The world is changing, but it changed even before Trump’s COVID-19 news.
In the past few weeks, a couple of key macro trends have reversed themselves. The US Dollar, which large speculators had accumulated a crowded short position, stopped falling and began to turn up. In addition, inflation expectations, as measured by the 5×5 year forward, stopped rising and pulled back.
These developments have important implications for investors.
Rising USD = Risk-off
Let’s begin with the USD. The rising USD has put pressure on vulnerable emerging market economies. Indeed, USD strength has coincided with widening junk bond and EM bond spreads, which contributed to the risk-off tone in much of September.
Historically, weakness in EM currencies and EM bonds has been associated with a reduced equity risk appetite.
Robin Brooks, Chief Economist at IIF, believes that there are few reasons for the USD to fall further. G10 real rates are already down the most for the US. In addition, the US is reflating the fastest, which should lead to greenback strength, not weakness.
European stocks already look wobbly. The Euro STOXX 50 has violated both its 50 and 200 day moving average (dma) lines. The FTSE 100 and FTSE 200 are also weak, but the UK market is burdened by the latest Brexit drama, where the EU has charged London with violating its Withdrawal Agreement.
Cyclical rebound doubts
The second important global macro factor to consider is the retreat in inflation expectations. Implicitly, the market is pulling back on the consensus of a robust cyclical rebound. The Citigroup Economic Surprise Indices, which measures whether economic data is beating or missing expectations, are weakening from high levels in all major global regions.
The all-important cyclically sensitive industrial metal prices is also showing signs of weakness and they are pulling back.
Equally ominous is the behavior of copper, which is weakening in the face of a large speculator crowded long in the futures market.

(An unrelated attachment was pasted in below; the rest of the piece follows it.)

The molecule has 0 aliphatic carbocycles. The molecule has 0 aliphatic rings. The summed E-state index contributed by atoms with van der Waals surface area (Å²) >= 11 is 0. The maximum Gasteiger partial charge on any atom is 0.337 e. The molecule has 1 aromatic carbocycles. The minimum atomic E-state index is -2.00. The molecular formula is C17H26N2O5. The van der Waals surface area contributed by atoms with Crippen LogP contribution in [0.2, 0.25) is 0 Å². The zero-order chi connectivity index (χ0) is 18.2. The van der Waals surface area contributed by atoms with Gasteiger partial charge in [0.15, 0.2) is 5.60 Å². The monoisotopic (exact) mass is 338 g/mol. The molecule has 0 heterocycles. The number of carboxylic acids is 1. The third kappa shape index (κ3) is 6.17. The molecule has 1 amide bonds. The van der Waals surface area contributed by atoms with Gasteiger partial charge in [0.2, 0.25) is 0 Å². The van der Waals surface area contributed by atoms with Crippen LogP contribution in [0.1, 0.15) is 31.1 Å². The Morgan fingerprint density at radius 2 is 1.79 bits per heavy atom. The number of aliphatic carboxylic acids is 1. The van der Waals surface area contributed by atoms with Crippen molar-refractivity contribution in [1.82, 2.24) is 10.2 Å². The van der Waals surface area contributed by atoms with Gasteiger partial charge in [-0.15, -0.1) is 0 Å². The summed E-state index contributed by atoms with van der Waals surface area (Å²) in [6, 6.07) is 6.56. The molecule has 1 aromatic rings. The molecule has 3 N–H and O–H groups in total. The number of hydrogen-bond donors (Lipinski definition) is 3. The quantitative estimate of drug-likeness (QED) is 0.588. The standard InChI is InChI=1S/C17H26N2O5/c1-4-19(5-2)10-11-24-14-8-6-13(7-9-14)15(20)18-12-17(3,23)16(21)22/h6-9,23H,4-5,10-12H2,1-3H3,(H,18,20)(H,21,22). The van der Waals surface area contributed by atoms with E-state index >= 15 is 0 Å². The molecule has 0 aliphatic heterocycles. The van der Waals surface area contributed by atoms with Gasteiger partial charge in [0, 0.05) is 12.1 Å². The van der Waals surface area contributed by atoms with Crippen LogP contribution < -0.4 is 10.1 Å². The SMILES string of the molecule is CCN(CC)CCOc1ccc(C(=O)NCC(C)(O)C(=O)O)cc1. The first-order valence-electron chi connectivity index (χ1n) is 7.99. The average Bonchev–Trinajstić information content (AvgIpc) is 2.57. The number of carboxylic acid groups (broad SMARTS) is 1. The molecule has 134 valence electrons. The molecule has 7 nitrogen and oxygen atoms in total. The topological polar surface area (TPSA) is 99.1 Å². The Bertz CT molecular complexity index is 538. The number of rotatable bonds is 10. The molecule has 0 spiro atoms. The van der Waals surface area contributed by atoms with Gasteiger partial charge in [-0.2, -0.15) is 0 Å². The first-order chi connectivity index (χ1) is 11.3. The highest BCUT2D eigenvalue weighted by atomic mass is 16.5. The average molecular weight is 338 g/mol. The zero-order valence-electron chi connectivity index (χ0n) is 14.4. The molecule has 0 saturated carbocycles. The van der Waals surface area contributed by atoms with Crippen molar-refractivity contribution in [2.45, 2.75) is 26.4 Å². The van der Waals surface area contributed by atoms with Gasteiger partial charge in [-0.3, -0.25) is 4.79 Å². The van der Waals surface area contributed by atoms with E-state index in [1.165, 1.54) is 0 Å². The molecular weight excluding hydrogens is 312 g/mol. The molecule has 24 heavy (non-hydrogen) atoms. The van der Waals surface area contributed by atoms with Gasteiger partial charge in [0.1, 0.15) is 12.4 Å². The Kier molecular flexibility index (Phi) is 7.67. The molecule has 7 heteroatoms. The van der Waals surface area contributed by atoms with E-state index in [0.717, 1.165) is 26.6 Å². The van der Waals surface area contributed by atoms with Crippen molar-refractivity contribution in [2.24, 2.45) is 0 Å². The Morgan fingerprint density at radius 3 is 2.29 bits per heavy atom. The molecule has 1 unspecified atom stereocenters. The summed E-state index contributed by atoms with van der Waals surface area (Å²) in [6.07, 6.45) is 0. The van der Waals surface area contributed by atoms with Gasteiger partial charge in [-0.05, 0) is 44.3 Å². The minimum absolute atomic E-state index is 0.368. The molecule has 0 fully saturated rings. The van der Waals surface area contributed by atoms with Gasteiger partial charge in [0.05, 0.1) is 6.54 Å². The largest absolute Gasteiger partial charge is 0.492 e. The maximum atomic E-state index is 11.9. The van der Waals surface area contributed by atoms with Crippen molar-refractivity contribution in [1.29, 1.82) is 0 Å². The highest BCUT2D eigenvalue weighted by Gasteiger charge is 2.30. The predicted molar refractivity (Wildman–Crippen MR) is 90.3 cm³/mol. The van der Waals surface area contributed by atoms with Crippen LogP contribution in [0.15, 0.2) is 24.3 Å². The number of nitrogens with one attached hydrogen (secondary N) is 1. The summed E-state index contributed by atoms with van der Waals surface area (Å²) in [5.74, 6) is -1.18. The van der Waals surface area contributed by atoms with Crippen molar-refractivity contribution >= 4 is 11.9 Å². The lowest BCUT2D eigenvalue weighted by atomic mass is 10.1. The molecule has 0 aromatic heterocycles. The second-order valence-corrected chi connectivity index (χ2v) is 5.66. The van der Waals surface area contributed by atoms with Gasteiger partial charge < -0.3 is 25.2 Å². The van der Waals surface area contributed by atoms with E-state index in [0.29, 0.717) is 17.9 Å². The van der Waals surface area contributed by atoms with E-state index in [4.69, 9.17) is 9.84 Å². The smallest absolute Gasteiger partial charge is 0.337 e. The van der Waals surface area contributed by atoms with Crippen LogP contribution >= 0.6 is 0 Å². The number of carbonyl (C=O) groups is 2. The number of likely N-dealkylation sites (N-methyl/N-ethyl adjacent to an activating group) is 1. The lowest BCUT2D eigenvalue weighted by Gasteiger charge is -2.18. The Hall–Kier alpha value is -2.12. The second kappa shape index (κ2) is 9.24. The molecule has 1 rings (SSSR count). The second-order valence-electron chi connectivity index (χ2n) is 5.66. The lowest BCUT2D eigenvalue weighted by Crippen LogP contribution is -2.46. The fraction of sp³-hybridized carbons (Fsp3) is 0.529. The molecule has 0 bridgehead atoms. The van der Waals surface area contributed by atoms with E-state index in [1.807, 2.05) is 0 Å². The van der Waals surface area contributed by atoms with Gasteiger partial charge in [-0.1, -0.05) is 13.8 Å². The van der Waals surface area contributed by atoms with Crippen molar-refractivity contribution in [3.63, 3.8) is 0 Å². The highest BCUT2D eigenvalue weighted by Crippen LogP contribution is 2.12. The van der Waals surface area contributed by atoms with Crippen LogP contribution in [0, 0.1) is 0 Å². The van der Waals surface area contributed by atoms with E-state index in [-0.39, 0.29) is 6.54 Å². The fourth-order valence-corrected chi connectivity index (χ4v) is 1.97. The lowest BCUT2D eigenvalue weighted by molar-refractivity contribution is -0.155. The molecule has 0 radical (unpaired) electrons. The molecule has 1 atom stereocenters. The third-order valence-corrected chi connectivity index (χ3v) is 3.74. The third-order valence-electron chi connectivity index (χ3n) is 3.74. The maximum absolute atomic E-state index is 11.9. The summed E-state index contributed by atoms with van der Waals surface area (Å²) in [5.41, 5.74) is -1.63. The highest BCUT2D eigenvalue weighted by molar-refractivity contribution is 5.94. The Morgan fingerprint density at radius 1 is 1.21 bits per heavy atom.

In the US, the relative performance of cyclical industries presents a mixed bag. Homebuilding stocks are on fire, which is reflective of the strength in housing. However, other cyclical groups such as industrial, transportation, and leisure and entertainment stocks, are stalling at relative resistance zones and exhibiting signs of relative weakness.
Another sign of a stalling or flattening recovery can be found in earnings estimate revisions. FactSet reported that forward 12-month estimates edged down last week. This may be just a data blip, but it’s something to keep an eye on.
The Trend Model is bearish
Putting it all together, I interpret these conditions as signs of caution. There are three major trade blocs in the world. US growth is starting to stall as there are limits to what monetary policy can accomplish. The lack of further fiscal stimulus has the potential to snuff out a recovery. Across the Atlantic, the latest inflation figures came in below expectations. The ECB’s monetary policy response has not been as assertive as the Fed’s. In China, the recovery has been uneven and driven by the production and export sectors. The sustainability of China’s recovery is hampered by a lack of global demand. In addition, Chinese households have not participated in the recovery and their finances are strained, which is proving to be a drag on any consumer driven growth.
As a consequence, my Asset Allocation Trend Model signal has been downgraded from neutral to bearish. A simulation of actual Trend Model signals as applied to a simple over and underweight rules of 20% against a 60/40 benchmark has yielded equity-like returns with balanced fund-like risk.
For US equity investors, this suggests that growth stocks will continue to dominate value stocks, at least until the growth and cyclical jitters are over. In a growth starved world, investors tend to flock towards established growth names. Expect growth to dominate value, and large caps to dominate small caps.
I would be remiss without a discussion of the market’s anxiety over the prospect of a contested electoral results after the November 3 election. In the wake of Trump’s diagnosis, the betting odds of his victory fell on PredictIt, but the Pence odds rose about an equal level to compensate. As a consequence, the Republican odds of winning the Presidency was largely unchanged. What is remarkable is the market’s perception was also unchanged compared to readings from the previous week. Implied option volatility spikes in early November, and peaks out mid-December, and slowly falls afterwards.
While markets usually welcome divided governments, this may be an exception under the current circumstances. The Fed has made it clear that there are limits to what it can do, and monetary may be pushing on a string. Numerous Fed speakers have pleaded for a strong fiscal response. An electoral sweep by either Party can focus Washington on passing a stimulus package, while divided government has the potential to result in weaker fiscal action.
Investors should be cautious, until the results of the election become clearer.